What if the sign contained other, even more obscure, sexually explicit terms? Does lack of familiarity with a word make it less offensive? Or what about one of George Carlin’s “Seven Dirty Words You Can’t Say On TV?” I mean, if the newspaper can’t print them, should neighbors be expected to tolerate them on a yard sign?

I thought of other avenues of protest and wondered whether the sign maker could get vanity license plates that say H8SODOMY? Probably not. The relevant Wisconsin Department of Transportation statute says the DOT may “refuse to issue any combination of letters or numbers, or both, which the department determines may carry connotations offensive to good taste and decency or which may be misleading.” (Sec. 341.145 (7), Stats.). There are some sneaky and amusing, but mostly unprintable, examples at The Smoking Gun Web site, which has a collection of letters complaining about Wisconsin license plates from over the past 20 years. Frankly, if some of those terms weren’t allowed, sodomy is probably off limits too.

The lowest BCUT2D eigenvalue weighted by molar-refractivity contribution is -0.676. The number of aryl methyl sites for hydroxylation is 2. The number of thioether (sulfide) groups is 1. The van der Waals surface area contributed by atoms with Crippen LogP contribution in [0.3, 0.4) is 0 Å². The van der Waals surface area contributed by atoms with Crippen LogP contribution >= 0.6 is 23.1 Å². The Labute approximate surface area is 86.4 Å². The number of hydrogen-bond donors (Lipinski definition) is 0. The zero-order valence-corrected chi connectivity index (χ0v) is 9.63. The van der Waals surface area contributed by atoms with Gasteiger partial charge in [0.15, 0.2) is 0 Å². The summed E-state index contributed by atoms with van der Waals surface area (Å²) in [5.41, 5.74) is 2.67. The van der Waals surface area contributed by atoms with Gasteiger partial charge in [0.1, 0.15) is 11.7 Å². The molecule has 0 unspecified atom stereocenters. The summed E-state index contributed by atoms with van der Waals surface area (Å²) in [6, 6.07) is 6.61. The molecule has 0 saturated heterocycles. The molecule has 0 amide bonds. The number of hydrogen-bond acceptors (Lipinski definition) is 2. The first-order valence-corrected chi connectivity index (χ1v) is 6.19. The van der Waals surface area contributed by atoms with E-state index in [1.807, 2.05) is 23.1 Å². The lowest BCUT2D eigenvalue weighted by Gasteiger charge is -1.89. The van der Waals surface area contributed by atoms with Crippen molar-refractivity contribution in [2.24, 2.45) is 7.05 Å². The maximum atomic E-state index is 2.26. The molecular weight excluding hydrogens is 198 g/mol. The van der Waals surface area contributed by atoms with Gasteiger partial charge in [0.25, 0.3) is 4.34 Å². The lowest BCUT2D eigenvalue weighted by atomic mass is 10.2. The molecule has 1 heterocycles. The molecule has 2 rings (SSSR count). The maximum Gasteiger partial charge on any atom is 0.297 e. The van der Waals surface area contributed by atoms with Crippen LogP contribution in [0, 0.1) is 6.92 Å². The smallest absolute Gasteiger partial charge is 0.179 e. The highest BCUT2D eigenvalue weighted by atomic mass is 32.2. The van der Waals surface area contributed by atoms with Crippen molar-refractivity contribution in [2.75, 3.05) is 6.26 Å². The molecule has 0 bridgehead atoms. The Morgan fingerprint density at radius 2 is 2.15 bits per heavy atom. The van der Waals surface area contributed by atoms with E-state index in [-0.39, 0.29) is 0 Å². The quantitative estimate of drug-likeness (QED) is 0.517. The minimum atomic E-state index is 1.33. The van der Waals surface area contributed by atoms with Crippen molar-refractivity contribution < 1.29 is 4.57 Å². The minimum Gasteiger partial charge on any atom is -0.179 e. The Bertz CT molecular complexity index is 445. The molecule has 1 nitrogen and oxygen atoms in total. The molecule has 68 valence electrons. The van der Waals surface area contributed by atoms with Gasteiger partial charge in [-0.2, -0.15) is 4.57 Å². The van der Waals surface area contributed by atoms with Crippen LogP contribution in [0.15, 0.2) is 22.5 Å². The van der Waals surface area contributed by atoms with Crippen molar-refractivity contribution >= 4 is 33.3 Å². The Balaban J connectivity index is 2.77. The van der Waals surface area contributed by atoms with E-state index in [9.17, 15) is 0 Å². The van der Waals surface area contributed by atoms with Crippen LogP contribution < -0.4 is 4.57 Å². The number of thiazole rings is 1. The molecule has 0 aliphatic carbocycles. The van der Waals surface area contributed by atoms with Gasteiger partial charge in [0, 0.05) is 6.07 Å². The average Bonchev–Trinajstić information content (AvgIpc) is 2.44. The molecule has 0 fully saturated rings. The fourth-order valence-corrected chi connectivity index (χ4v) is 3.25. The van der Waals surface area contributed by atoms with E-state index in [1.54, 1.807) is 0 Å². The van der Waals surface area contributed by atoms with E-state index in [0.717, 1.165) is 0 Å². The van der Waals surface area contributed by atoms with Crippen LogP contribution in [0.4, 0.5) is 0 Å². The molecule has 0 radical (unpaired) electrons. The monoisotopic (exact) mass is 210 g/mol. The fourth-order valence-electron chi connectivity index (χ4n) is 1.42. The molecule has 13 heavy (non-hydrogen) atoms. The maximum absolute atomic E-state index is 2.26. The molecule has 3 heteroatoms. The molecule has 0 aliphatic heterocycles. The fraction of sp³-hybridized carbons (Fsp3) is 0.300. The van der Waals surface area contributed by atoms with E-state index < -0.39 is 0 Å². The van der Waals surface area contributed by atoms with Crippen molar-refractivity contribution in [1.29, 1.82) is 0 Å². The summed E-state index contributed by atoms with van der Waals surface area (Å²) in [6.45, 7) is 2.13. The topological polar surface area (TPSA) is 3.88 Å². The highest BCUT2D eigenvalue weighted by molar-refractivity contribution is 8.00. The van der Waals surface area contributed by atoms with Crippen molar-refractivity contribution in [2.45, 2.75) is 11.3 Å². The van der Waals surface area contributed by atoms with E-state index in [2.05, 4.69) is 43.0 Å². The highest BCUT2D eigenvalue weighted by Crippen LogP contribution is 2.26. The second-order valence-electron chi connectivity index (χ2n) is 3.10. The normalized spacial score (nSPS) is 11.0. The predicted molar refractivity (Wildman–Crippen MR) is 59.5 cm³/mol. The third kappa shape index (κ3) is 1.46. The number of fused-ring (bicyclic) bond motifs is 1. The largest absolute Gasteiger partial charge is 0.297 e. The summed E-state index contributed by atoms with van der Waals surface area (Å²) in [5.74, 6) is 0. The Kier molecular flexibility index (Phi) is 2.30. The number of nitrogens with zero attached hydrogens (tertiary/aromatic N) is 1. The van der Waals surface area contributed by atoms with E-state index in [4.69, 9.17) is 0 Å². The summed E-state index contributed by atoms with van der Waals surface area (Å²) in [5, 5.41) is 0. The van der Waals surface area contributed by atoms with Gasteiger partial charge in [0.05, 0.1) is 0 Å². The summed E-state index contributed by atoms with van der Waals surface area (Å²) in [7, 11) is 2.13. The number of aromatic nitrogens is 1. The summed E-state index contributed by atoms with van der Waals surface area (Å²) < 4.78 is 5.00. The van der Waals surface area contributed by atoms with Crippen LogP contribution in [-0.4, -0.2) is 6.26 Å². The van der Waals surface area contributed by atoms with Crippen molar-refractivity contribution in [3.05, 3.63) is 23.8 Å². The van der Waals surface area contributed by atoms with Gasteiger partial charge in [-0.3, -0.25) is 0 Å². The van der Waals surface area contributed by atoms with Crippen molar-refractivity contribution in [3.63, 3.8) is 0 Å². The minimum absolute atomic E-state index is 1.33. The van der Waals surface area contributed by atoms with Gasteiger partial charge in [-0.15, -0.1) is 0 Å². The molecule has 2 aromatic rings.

Even if you can’t put SODOMITE on a license plate in Wisconsin, the sign in Richfield protests recent legislation and thus remains protected political speech. The only time government should step in is when someone starts shouting fire in crowded theater. So, does the right to free speech protect someone who shouts sodomite in a crowded theater? Yep.

The phrase, “Shouting fire in a crowded theater” originally appears in the 1919 U.S. Supreme Court case Schenck v. United States. What Justice Oliver Wendell Holmes actually wrote was this: “The most stringent protection of free speech would not protect a man falsely shouting fire in a theater and causing a panic.” This test was overturned in 1969 by Brandenburg v. Ohio which imposed even stricter constraints on when the government can restrict speech; specifically, the Brandenburg case limits the scope of banned speech to language that is intended and likely to “incite imminent lawless action” – like a riot. I don’t foresee rioting in Richfield.